The Center for Infection and Immunity (CII) leads domestic and international training programs in the use of molecular methods for microbial surveillance and discovery. CII has established unique partnerships with academic and public health institutions and governmental agencies in over 40 countries to provide assistance with pathogen discovery and surveillance and to provide expertise in managing outbreaks.
In the last year, The CII received a $31 million five-year grant from the National Institutes of Health to establish the Center for Research in Diagnostics and Discovery, which brings together leading investigators in microbial and human genetics, engineering, microbial ecology, and public health to develop insights into mechanisms of disease and methods for detecting infectious agents, characterizing microflora and identifying biomarkers that can be used to guide clinical management. The CII continued its work assisting Saudi institutions in surveillance and response to the threat of MERS coronavirus. In partnership with King Saud University, the CII found that a majority of Saudi camels carry antibodies to the virus and that the virus has been present in local camel populations for at least 20 years. The CII-King Saud team also extracted live infectious virus from Saudi camels that matched the virus found in humans, indicating that camels are a likely source of the outbreak. In addition, The CII has been involved in the global response to the deadly Ebola outbreak, and is currently developing a diagnostic test that will allow for rapid diagnosis and treatment.
Website Predicts Weekly Influenza Outbreaks
Infectious disease experts at Columbia’s Mailman School of Public Health have launched a website that reports weekly predictions for rates of seasonal influenza in cities across the U.S. based on a scientifically validated system. The URL is cpid.iri.columbia.edu.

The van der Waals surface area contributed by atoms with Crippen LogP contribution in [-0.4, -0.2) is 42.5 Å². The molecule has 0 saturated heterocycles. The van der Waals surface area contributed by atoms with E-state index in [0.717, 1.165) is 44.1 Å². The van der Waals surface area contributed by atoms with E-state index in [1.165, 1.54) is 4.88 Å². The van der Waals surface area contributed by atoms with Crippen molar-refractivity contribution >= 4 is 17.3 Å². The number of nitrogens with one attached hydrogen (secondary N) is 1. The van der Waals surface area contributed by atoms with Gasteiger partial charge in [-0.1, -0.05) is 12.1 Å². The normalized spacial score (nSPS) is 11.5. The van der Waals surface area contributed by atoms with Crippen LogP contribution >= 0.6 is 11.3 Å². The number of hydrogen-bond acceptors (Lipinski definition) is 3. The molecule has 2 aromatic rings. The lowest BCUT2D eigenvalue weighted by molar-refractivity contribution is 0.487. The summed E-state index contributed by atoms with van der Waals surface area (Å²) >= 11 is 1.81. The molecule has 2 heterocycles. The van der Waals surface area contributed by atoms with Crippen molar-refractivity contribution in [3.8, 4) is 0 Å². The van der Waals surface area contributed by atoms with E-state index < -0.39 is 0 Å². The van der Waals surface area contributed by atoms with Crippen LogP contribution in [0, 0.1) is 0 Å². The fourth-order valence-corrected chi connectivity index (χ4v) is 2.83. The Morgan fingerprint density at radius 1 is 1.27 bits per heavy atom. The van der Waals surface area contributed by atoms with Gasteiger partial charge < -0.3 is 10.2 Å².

The flu forecasting system adapts techniques used in modern weather prediction to turn real-time, Web-based estimates of influenza infection into local forecasts of future influenza incidence by locality. “People can see the outlook for seasonal flu in their area by going online,” says Dr. Jeffrey Shaman associate professor of environmental health sciences at the Mailman School, who led the development of the site and forecasting system.
Website features include: an interactive map of the U.S. displays the relative severity of seasonal flu in cities across the country with flu and incidence numbers for each; influenza incidence predictions by city for the coming weeks; a map that illustrates the proportion of flu cases by region; and charts that compare the timing and severity of the four most recent flu seasons.
Student Surge Capacity for Outbreak Investigation
The Student Surge Capacity for Outbreak Investigation (Team Epi) is an educational collaborative program between the Mailman School of Public Health, the National Center for Disaster Preparedness, and the New York City Department of Health and Mental Hygiene (NYC DOHMH). Team Epi, which is not limited to epidemiology graduate students, recruits and trains student volunteers from epidemiology, environmental health sciences, and biostatistics to provide surge capacity support of epidemiological investigations at the NYC DOHMH in the event of an outbreak in New York City. Each of these disciplines brings a set of skills to the overall goal of providing surge capacity to the NYC DOHMH during high volume large-scale outbreaks and emergencies or disasters.
The course is offered each semester as an on-going request from the NYC Department of Health to prepare graduate students in outbreak response.
Dr. Stephen Morse is a co-founder of the program and presents to the students throughout the year on outbreak investigation interviewing strategies. This project has been consistently a success for both the NYC DOHMH and Mailman School public health graduate students.